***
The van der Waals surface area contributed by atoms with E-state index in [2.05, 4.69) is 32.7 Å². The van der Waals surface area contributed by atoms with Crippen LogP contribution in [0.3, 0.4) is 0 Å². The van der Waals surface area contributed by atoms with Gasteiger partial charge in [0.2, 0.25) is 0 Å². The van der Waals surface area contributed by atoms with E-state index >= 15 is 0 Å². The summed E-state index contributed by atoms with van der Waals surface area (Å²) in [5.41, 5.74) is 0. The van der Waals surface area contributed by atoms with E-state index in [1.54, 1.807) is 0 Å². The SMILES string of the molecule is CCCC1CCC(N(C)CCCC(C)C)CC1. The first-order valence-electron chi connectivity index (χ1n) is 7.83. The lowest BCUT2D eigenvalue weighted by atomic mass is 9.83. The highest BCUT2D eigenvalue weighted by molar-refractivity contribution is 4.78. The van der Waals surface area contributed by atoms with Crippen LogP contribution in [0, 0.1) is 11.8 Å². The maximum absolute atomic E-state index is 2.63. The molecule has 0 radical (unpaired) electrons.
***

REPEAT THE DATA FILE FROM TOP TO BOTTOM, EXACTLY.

The van der Waals surface area contributed by atoms with E-state index in [2.05, 4.69) is 32.7 Å². The van der Waals surface area contributed by atoms with Crippen LogP contribution in [0.3, 0.4) is 0 Å². The van der Waals surface area contributed by atoms with Gasteiger partial charge in [0.2, 0.25) is 0 Å². The van der Waals surface area contributed by atoms with E-state index >= 15 is 0 Å². The summed E-state index contributed by atoms with van der Waals surface area (Å²) in [5.41, 5.74) is 0. The van der Waals surface area contributed by atoms with E-state index in [1.54, 1.807) is 0 Å². The SMILES string of the molecule is CCCC1CCC(N(C)CCCC(C)C)CC1. The first-order valence-electron chi connectivity index (χ1n) is 7.83. The lowest BCUT2D eigenvalue weighted by atomic mass is 9.83. The highest BCUT2D eigenvalue weighted by molar-refractivity contribution is 4.78. The van der Waals surface area contributed by atoms with Crippen LogP contribution in [0, 0.1) is 11.8 Å². The maximum absolute atomic E-state index is 2.63. The molecule has 0 radical (unpaired) electrons.